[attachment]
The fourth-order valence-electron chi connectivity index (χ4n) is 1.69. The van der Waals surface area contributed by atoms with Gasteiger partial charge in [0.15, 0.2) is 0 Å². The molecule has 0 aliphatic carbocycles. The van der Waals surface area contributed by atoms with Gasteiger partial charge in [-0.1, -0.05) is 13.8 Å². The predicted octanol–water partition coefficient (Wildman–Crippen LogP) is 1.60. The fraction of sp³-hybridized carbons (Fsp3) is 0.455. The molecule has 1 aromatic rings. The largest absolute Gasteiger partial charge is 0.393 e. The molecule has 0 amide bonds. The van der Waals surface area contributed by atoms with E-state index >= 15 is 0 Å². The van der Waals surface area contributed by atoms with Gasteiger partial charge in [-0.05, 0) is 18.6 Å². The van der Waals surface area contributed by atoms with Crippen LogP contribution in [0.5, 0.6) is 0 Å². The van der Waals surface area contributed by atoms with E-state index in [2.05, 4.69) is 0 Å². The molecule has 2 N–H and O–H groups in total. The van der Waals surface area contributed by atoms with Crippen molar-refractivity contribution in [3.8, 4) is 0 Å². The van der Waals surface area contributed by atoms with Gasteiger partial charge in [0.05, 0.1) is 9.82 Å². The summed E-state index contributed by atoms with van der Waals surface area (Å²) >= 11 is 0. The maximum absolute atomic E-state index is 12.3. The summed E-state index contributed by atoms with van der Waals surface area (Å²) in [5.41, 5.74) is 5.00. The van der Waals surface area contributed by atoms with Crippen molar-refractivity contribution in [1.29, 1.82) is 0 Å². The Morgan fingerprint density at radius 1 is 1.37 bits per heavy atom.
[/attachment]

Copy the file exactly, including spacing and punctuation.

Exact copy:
The fourth-order valence-electron chi connectivity index (χ4n) is 1.69. The van der Waals surface area contributed by atoms with Gasteiger partial charge in [0.15, 0.2) is 0 Å². The molecule has 0 aliphatic carbocycles. The van der Waals surface area contributed by atoms with Gasteiger partial charge in [-0.1, -0.05) is 13.8 Å². The predicted octanol–water partition coefficient (Wildman–Crippen LogP) is 1.60. The fraction of sp³-hybridized carbons (Fsp3) is 0.455. The molecule has 1 aromatic rings. The largest absolute Gasteiger partial charge is 0.393 e. The molecule has 0 amide bonds. The van der Waals surface area contributed by atoms with E-state index >= 15 is 0 Å². The van der Waals surface area contributed by atoms with Gasteiger partial charge in [-0.05, 0) is 18.6 Å². The van der Waals surface area contributed by atoms with Crippen LogP contribution in [0.5, 0.6) is 0 Å². The van der Waals surface area contributed by atoms with E-state index in [2.05, 4.69) is 0 Å². The molecule has 2 N–H and O–H groups in total. The van der Waals surface area contributed by atoms with Crippen molar-refractivity contribution in [3.8, 4) is 0 Å². The van der Waals surface area contributed by atoms with Gasteiger partial charge in [0.05, 0.1) is 9.82 Å². The summed E-state index contributed by atoms with van der Waals surface area (Å²) >= 11 is 0. The maximum absolute atomic E-state index is 12.3. The summed E-state index contributed by atoms with van der Waals surface area (Å²) in [5.41, 5.74) is 5.00. The van der Waals surface area contributed by atoms with Crippen molar-refractivity contribution in [1.29, 1.82) is 0 Å². The Morgan fingerprint density at radius 1 is 1.37 bits per heavy atom.